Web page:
In recent years, a great deal of attention has been focused on the significance of ash in calf milk replacers (CMR). In order to understand the importance of ash in today’s CMR’s, we first need to define it. Ash content is commonly expressed as a percentage of the total composition of the CMR. That percentage value represents the overall level of minerals in the product. Although manufacturers are not required to specify the level of ash in a CMR, it is a value that should be carefully considered when evaluating and choosing a CMR that best meets the calf’s needs.
Measuring the ash content of a CMR is a fairly simple process. Under laboratory conditions, a known amount of CMR powder is exposed to extreme heat for a specific length of time, reduced to ash and then re-weighed. That weight is then expressed as a percentage of the sampled CMR starting weight. So if we start with a CMR sample weight of 60 grams and end up with 4 grams of ash, that CMR would have an ash content of 6.7%.
A standard analysis of the ash in CMR shows that is comprised mostly of sodium, potassium, and chloride. These are salts that come from whey powder, which is a by-product of the cheese industry and commonly used as an energy source in the formulation of CMR’s. Depending on the type of cheese being manufactured, the whey may have ash levels in excess of 10%. If the lactose has been removed from the whey (de-lactose whey), the ash level may approach 20%.
What does this mean to the calf? Let’s use whole milk as a point of reference. According to the National Research Council (NRC), whole milk from cows contains roughly 6% ash on a dry matter basis. Therefore, we can assume that a CMR with an ash level of 6 – 7% (such as ANC’s IDEAL Milk Replacers) would be appropriate for the calf. In fact, the NRC considers an ash level of 7% to be the standard for CMR’s. Anything above that should be avoided as it poses specific health risks for the calf. These risks include cellular dehydration, reduced dry matter intake, diarrhea, abdominal pain and other gastrointestinal challenges to the calf. Think of it this way, a CMR with an ash level of 12% has the equivalent of 2 ½ pounds of added salt in every 50 lb. bag when compared to a CMR with 7% ash. Furthermore, there is no caloric value in ash so a CMR with 12% ash has 4500 kCal lower metabolizable energy in every 50 lb. bag as well. Dairy nutritionists would immediately understand the disastrous impact that adding 5% salt to a TMR would have on cow health and performance, yet an additional 5% salt in milk replacers for calves is considered commonplace. It should be equally apparent that high ash CMR’s are nutritionally deficient and financially counter-intuitive.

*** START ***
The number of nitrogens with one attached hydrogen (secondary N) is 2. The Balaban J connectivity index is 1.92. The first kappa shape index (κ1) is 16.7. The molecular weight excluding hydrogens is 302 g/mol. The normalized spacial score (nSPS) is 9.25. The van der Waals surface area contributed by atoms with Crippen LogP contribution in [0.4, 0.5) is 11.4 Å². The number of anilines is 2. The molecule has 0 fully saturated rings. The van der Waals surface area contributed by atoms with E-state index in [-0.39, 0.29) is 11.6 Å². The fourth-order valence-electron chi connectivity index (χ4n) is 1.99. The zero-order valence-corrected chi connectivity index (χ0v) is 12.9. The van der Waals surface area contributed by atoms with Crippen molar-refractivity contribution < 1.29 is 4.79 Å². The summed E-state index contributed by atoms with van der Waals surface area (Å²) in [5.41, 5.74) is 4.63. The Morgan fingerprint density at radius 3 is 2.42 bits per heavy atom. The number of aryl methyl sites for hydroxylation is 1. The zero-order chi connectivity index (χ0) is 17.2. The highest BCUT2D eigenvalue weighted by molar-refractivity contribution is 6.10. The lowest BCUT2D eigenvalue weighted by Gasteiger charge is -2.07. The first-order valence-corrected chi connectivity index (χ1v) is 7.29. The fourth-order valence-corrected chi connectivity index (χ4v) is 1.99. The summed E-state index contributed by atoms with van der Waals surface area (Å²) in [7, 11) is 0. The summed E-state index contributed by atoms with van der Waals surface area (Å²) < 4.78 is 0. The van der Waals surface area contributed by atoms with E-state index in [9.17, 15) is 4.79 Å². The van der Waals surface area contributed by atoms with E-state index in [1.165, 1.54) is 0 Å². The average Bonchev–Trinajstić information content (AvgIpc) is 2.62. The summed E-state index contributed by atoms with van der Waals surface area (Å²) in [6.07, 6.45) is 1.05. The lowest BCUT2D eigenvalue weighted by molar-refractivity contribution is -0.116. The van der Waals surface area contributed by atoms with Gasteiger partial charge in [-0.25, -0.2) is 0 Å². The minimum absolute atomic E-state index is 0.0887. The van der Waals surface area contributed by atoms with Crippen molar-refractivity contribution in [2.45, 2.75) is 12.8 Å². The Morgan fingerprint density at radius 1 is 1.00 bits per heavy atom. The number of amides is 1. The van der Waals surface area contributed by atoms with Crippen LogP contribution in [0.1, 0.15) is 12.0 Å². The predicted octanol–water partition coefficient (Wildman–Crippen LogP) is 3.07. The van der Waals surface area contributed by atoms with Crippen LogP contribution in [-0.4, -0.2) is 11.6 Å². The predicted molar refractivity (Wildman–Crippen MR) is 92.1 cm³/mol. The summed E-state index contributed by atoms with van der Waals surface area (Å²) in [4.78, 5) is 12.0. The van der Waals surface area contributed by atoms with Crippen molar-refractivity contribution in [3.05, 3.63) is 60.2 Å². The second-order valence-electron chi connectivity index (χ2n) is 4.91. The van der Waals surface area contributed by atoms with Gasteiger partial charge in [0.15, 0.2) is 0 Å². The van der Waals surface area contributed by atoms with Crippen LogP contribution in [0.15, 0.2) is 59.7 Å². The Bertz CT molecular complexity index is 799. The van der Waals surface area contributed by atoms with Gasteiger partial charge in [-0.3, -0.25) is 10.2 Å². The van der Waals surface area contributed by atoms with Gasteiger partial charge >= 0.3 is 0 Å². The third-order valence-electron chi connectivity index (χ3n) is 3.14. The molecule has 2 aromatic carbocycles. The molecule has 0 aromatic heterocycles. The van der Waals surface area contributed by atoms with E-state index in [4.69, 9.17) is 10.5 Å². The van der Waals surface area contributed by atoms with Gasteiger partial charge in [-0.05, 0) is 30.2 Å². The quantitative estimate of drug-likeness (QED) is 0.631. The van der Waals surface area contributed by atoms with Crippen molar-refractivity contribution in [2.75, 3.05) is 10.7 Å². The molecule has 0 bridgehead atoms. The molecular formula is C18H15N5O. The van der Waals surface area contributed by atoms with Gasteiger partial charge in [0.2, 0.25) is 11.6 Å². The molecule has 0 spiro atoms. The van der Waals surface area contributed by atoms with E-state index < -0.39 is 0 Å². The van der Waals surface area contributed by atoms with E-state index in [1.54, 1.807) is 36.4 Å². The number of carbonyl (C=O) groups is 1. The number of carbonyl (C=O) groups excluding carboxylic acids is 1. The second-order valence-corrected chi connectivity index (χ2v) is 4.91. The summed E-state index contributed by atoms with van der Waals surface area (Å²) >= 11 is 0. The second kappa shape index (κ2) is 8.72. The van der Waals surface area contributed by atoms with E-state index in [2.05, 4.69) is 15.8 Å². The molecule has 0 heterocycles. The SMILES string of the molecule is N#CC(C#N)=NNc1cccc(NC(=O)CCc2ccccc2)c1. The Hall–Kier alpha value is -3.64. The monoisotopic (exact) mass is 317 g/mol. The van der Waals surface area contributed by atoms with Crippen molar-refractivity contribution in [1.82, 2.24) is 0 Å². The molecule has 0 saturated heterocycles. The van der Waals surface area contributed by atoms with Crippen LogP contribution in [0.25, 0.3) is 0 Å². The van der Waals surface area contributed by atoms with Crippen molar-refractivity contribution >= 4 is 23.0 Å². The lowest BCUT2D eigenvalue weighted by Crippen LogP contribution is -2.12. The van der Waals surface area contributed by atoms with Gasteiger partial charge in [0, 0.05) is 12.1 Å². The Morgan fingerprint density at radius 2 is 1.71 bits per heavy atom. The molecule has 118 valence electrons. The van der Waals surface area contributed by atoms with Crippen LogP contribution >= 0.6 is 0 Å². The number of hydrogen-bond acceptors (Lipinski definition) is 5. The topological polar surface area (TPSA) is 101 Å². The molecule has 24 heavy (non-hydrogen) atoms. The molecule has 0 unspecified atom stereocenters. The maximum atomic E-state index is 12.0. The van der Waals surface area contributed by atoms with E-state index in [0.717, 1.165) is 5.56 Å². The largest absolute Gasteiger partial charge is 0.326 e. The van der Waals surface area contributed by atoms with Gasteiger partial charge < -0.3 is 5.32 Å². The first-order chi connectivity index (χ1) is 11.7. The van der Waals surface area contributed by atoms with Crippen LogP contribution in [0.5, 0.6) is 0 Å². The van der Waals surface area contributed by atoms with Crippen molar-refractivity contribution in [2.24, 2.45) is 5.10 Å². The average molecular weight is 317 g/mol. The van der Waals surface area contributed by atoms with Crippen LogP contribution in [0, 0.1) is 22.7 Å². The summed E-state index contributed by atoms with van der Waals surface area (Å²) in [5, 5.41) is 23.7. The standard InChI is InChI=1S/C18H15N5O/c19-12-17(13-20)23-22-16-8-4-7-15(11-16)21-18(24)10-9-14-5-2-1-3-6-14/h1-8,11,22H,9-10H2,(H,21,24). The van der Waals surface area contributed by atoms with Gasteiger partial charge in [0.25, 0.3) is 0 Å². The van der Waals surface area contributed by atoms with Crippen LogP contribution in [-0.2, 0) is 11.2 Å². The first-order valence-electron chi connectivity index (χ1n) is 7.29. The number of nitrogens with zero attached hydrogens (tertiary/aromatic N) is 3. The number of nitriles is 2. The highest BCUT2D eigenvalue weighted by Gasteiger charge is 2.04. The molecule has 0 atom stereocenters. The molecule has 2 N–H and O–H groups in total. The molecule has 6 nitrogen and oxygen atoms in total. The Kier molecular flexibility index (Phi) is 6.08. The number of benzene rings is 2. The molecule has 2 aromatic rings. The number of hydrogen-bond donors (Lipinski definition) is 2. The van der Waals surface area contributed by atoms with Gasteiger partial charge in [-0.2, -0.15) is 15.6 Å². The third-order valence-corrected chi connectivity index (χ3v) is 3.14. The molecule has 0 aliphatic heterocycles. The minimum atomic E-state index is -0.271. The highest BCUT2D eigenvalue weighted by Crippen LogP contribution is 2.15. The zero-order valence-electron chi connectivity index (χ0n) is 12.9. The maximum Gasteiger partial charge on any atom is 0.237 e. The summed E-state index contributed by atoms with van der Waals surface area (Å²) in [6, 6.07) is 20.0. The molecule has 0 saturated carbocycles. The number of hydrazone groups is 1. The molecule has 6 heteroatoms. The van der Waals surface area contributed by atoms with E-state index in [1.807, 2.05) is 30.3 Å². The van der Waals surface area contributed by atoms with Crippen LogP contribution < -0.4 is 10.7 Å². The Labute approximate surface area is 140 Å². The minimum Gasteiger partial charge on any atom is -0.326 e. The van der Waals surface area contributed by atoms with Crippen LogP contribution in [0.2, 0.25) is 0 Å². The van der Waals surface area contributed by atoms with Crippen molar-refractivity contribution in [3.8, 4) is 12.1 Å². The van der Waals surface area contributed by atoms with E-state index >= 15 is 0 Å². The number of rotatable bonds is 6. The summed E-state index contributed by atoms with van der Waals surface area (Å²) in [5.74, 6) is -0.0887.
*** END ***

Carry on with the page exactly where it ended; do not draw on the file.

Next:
When evaluating a CMR there are a few basic concepts to be considered. On the tag analysis of the CMR, the protein and fat levels are clearly stated. In addition to protein and fat, there is approximately 5% moisture. Everything else is ash and lactose (the sugar found in milk). Therefore, if the level of lactose goes down as in the case of delactosed whey, the ash level goes up and metabolizable energy (ME) goes down. The daily ME maintenance requirement for a 100 lb. calf is 1750 kCal. As you can see in the sample calculation below, the 7% ash CMR provides an additional 300 kCal above the maintenance requirement which is available to the calf for weight gain. The 12% ash CMR provides only 209 kCal above the maintenance requirement of 1750 kCal. In other words, the 7% ash CMR provides nearly 50% more ME for growth than the 12% CMR!
Here are the sample calculations illustrating the energy difference between low and high ash CMR’s:
20% Protein + 20% Fat + 5% Moisture + 7% Ash + 48% Lactose = 100% (2050 kCal ME/lb.)
If the CMR has an Ash Content as high as 12% then the calculation would be:
20% Protein + 20% Fat +5% Moisture + 12% Ash + 43% Lactose = 100% (1959 kCal ME/lb.)
- The metabolic energy (ME) of both lactose and protein is 4 kCal/gram, and the ME of fat is 9 kCal/gram.
- Therefore, the ME of 1 pound dry matter of CMR would be:
At 7% Ash – 2050 kCal ME/lb.
At 12% Ash – 1959 kCal ME/lb.
To summarize, this loss in energy alone is very significant, but when you factor in the detrimental health risks of excess salts in the calf’s diet it should be apparent that high ash is bad for calves. To complicate matters even more, many farmers have water softeners installed to treat hard water. This can result in elevated levels of sodium in their water supply which compounds the negative effect of having high ash levels in their milk replacer.
Therefore, it would behoove the farmer to have a discussion with their nutritionist or CMR representative to insure that optimal nutrition is being provided to your animals by your CMR. If they don’t know that information, it should be available from their QC department or third party laboratory.
Article originally written for Progressive Dairyman.